SEVAI - EDUCATION SECTOR
A day care home for the persons affected with muscular dystrophy established by SEVAI which is Recognized by the Government of Tamilnadu was opened here in which, the centre registered fifty students so far and special care takers were appointed to take care the affected persons.
What Is Muscular Dystrophy?
Muscular dystrophy (MD) is a genetic disorder that weakens the muscles that help the body move. People with MD have incorrect or missing information in their genes, which prevents them from making the proteins they need for healthy muscles. Because MD is genetic, people are born with the problem — it's not contagious and you can't catch it from someone who has it.
MD weakens muscles over time, so children, teens, and adults who have the disease can gradually lose the ability to do the things most people take for granted, like walking or sitting up. Someone with MD might start having muscle problems as a baby or their symptoms might start later. Some people even develop MD as adults.
Several major forms of muscular dystrophy can affect teens, each of which weakens different muscle groups in various ways:
The life expectancy (in other words, how long a person may live) for many of these forms of muscular dystrophy depends on the degree to which a person's muscles are weakened as well as how much the heart and lungs are affected.
How Do Doctors Diagnose MD?
In addition to doing a physical examination, the doctor will ask you about any concerns and symptoms you have, your past health, your family's health, any medications you're taking, any allergies you may have, and other issues. This is called the medical history.
Tests can help the doctor determine which type of MD a person has and rule out other diseases that affect the muscles or nerves. Some tests measure how nerves and muscles are working. Others check the blood for levels of certain enzymes, the proteins that cause chemical changes like converting food to energy. Abnormally high blood levels of certain enzymes from muscle cells are present in many people with MD. Blood tests are available to diagnose some of these disorders. They are genetic tests that look at the DNA. These tests can be useful in diagnosing Duchenne and Becker muscular dystrophy, certain limb girdle muscular dystrophies, Fascioscapular humeral muscular dystrophy, myotonic dystrophy, Emery Dreifus muscular dystrophy, ocular pharyngeal muscular dystrophies and certain congenital muscular dystrophies.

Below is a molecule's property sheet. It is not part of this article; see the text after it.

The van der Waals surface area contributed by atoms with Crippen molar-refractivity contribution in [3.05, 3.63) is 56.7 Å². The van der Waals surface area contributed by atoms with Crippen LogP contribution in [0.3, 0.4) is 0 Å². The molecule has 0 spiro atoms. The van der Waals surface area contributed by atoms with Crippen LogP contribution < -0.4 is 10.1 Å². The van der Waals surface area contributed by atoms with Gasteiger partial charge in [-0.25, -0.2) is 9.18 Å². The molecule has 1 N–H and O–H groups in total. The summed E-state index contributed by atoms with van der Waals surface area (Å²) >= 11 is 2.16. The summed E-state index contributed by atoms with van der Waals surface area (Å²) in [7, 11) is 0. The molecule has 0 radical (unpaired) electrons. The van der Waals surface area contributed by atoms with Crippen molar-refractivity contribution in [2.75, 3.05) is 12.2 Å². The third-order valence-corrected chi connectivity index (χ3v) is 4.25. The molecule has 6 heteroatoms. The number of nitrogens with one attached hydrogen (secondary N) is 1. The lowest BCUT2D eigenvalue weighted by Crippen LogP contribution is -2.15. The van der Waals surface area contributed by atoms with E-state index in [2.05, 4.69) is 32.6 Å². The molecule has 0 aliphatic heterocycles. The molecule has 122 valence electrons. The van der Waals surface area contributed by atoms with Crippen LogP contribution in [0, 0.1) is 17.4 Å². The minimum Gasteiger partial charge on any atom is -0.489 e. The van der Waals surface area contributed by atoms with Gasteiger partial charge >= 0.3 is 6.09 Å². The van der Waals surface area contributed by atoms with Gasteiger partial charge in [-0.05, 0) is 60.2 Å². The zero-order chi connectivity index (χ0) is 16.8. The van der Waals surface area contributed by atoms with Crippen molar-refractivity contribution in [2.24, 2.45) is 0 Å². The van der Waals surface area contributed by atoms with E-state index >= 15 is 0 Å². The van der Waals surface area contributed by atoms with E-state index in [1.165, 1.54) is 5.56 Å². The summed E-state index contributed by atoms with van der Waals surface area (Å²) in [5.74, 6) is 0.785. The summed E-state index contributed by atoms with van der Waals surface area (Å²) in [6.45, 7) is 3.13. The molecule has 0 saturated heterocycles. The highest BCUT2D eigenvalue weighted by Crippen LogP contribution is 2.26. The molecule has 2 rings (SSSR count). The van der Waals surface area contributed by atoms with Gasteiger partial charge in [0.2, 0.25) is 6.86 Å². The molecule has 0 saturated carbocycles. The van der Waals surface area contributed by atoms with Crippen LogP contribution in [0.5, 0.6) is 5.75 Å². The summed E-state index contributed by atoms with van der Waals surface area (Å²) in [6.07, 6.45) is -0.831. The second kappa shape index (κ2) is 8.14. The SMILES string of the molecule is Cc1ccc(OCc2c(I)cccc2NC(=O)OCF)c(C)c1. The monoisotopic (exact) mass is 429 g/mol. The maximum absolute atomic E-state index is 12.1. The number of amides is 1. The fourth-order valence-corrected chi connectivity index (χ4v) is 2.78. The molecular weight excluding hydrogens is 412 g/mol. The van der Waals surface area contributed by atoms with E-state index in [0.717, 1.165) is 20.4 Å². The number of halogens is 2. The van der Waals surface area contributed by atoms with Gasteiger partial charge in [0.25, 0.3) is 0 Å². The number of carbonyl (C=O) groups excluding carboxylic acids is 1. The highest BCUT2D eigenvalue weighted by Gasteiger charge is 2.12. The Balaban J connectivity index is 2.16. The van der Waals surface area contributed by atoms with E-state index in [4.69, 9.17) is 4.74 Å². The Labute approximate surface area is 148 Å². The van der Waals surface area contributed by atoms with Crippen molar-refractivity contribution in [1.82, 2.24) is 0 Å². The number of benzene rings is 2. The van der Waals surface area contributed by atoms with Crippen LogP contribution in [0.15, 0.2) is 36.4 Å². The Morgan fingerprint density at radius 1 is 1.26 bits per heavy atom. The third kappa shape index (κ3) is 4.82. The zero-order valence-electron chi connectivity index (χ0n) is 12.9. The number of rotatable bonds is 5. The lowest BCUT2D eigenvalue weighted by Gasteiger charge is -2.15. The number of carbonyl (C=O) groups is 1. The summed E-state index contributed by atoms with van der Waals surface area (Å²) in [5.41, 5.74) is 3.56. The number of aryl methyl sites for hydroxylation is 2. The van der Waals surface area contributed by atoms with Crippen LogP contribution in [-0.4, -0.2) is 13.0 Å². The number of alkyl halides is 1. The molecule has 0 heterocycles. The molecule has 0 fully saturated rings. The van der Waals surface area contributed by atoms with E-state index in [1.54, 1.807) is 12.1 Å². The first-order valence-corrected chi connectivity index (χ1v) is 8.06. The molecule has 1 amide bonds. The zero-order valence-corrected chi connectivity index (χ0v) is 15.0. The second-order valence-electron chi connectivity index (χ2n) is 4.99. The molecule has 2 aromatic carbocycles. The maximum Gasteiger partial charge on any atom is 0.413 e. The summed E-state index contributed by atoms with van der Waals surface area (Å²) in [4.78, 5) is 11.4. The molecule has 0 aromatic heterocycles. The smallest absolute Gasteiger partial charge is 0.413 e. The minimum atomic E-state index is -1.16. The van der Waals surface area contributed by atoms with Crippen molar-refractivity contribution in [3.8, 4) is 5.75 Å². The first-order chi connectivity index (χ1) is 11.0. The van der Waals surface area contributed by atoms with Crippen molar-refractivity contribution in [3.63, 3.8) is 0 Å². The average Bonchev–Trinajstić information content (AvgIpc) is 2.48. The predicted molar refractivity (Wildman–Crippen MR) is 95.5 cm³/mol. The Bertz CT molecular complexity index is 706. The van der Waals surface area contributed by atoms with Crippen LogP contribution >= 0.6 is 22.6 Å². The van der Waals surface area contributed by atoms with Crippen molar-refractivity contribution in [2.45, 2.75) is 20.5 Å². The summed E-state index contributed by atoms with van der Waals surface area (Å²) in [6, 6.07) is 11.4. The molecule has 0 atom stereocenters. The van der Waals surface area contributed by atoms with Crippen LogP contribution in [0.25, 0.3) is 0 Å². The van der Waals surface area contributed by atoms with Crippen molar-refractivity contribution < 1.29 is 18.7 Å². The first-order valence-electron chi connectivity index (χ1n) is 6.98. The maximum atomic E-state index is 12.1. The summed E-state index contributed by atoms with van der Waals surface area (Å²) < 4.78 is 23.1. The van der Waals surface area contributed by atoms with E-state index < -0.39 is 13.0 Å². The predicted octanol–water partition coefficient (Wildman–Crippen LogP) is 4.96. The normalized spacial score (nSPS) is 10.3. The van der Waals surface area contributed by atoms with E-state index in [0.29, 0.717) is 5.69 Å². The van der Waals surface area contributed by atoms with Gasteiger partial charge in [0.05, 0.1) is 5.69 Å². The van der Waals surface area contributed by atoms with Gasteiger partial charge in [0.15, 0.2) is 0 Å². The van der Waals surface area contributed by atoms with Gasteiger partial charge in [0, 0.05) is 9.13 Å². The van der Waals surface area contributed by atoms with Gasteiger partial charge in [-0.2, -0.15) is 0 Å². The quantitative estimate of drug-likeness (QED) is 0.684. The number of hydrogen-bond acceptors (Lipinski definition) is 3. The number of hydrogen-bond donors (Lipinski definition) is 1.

Sometimes a muscle biopsy is needed. The doctor removes a small piece of muscle tissue and examines it under a microscope. If a person has MD, the muscle tissue will have some unusually large fibers, and some of the other fibers will show signs of breaking down. Finally, genetic testing can show if a person has Duchenne MD or certain other forms of muscular dystrophy.
What's It Like for Teens With MD?
Teens have different experiences depending on the type of MD. One person might have weakened shoulder muscles and not be able to raise a hand in class. Someone might be unable to smile because of weak facial muscles. Another person might have weak muscles in the pelvis or legs, making it hard to walk from class to class. In some cases, you might not even be able to tell that a teen has MD.
For teens with MD, it can be hard to come to terms with the disease, especially because it gradually gets worse. For example, when someone who walks to class must start using a wheelchair in school, it can be a difficult adjustment. Support from doctors, family, and friends can make it easier to deal with MD. Changes like wider doorways at home and school can make it easier for teens with MD to do many of the things they enjoy.
If you know someone who has MD, there's a lot you can do to offer help and support. For example, some people with MD may need help getting books out during class or rides to and from events.
Often, people with illnesses
that gradually get worse over time can start to feel cut off from friends,
especially as their friends may be going out and doing more things while
they feel like they're becoming more housebound. Try planning activities
that include a friend, brother, or sister with MD, such as playing video
games or watching movies at his or her home. Your friend or sibling will
always be the same person — just more limited in movement.
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